That's a switch -- and another attention-grabber from a company that's masterful at generating marketing buzz. Most new tech outfits go public on the younger of the two stock exchanges. That's mainly because it's cheaper and easier to qualify, but many tech startups also like to be associated with the more tech-savvy Nasdaq.
Salesforce executives declined to comment on their decision, citing their government-enforced quiet period ahead of selling stock to the public. But the move "shows a certain level of panache," says David Menlow, president of IPO Financial Network, a market-research firm. "Getting a listing on the NYSE is a validation that you're a real company and not a dot-com that could turn into a dot-bomb." Morgan Stanley is the lead investment bank, and Salesforce hopes to raise $115 million in the offering.
PRE-APPROVED? Ironically, it was the NYSE that pursued Salesforce rather than the other way around. After Salesforce first filed plans for an IPO last Dec. 18, NYSE execs approached it about establishing a home on the exchange. They made presentations in San Francisco and New York, and former NYSE President Richard Grasso even met with Salesforce executives. "We're absolutely thrilled they want to list with us," says Noreen Culhane, executive vice-president of the NYSE corporate listing and compliance division.
The NYSE reviewed Salesforce and decided that its financial standing and corporate-governance policies qualify it for a listing. Salesforce still has to go through the formal process of applying for membership, but Culhane say it has essentially been pre-approved.
An ongoing rivalry between the NYSE and Nasdaq that has intensified this year might have had something to do with the courtship of Salesforce. The NYSE is the older and bigger exchange, but heated competition has it turning to tech upstarts and elsewhere for business.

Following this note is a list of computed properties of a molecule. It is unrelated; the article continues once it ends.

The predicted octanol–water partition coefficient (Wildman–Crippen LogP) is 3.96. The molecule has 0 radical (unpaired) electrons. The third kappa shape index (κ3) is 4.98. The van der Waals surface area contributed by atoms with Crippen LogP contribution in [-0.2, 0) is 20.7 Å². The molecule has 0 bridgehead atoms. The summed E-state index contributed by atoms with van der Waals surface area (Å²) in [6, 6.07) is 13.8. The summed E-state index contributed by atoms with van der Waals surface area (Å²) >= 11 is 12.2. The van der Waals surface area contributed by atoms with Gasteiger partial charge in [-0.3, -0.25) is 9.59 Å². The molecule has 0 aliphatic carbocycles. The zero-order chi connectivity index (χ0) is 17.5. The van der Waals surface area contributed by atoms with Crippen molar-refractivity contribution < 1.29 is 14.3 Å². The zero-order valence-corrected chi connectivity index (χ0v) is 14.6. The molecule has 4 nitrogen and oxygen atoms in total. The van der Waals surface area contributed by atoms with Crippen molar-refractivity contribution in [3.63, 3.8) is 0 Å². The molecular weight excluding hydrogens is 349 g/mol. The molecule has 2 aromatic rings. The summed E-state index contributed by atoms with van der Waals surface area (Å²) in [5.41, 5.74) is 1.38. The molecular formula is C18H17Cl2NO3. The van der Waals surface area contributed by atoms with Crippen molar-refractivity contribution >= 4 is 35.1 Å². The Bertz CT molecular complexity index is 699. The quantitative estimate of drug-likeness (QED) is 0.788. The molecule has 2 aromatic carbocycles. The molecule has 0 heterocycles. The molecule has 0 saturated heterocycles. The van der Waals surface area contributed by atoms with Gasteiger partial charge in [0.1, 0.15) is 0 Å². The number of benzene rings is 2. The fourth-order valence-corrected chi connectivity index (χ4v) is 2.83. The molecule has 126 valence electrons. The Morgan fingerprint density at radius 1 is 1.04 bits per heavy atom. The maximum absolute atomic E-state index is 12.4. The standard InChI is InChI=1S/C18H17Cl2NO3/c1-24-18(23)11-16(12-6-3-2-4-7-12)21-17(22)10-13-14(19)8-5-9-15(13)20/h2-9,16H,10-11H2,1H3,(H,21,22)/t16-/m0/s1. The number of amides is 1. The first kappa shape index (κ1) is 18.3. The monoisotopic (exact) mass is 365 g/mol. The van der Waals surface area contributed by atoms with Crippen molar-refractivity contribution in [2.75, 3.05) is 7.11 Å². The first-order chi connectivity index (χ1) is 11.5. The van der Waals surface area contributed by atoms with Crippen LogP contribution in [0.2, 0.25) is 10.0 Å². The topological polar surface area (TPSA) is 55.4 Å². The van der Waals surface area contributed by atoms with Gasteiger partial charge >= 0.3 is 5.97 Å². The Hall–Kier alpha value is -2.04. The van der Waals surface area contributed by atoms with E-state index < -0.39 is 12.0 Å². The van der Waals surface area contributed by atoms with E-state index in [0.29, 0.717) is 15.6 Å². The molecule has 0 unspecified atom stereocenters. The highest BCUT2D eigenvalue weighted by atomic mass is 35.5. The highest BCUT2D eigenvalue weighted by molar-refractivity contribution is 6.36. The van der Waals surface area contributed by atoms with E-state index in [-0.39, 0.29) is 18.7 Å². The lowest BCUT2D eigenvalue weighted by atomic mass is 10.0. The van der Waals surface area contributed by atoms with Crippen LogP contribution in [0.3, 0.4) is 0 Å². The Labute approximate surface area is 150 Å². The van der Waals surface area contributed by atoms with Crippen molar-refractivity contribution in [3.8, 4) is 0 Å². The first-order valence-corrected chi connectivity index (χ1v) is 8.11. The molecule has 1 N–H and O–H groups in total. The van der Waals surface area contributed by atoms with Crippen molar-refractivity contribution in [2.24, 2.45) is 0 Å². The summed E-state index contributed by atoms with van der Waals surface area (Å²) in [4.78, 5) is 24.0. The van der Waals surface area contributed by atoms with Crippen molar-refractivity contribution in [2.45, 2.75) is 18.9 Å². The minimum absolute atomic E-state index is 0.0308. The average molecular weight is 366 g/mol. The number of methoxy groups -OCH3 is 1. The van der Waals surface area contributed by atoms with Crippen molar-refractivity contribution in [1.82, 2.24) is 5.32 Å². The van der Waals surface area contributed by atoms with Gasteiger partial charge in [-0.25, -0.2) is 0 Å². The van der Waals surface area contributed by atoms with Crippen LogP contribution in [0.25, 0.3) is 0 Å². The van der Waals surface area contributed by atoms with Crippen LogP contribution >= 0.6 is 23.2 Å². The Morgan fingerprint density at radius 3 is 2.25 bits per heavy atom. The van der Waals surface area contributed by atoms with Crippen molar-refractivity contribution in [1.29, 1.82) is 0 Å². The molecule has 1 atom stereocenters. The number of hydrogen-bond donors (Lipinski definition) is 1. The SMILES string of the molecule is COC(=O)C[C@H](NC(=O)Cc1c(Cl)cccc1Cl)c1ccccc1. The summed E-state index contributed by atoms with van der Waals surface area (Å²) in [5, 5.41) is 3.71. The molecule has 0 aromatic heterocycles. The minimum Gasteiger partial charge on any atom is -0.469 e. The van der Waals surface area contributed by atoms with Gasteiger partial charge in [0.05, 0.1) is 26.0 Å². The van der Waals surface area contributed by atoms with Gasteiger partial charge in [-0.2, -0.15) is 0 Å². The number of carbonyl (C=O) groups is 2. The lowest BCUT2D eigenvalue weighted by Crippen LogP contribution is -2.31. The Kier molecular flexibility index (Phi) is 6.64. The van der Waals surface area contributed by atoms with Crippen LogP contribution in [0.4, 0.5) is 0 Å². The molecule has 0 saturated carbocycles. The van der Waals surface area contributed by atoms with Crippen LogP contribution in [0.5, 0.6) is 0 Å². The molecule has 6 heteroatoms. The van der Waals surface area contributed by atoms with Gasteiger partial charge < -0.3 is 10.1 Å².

PIPSQUEAK RISING. Among investors, Wall Street analysts, and other tech upstarts, the Salesforce IPO - along with one expected for online search engine giant Google -- is generating more than the usual share of interest. It's one of the few dot-coms to go public since the Nasdaq tech stock crash, and the question is whether the IPO market for Internet companies might be poised to take off again.
Since launching in 2000, Salesforce has amassed 8,000 business customers that like its model of providing software as a service for a monthly fee, rather than selling expensive packaged software that customers have to install and maintain. It recorded revenues of $50.1 million for the fiscal year ended Jan. 31, 2003, up more than 100%, and a loss of $9.3 million.
Of course, Salesforce is still a pipsqueak in the $7 billion market for customer-relationship management software, called CRM. That industry is dominated by the likes of software giants Siebel Systems (SEBL
) and SAP (SAP
). But those more established players are taking the threat seriously. Siebel recently launched a product that competes with Salesforce's CRM-as-a-service offering.
Clearly, though, Salesforce and its feisty chief executive, Marc Benioff, are on the offensive. The company's NYSE ticker symbol? It's CRM. By Steve Hamm in New York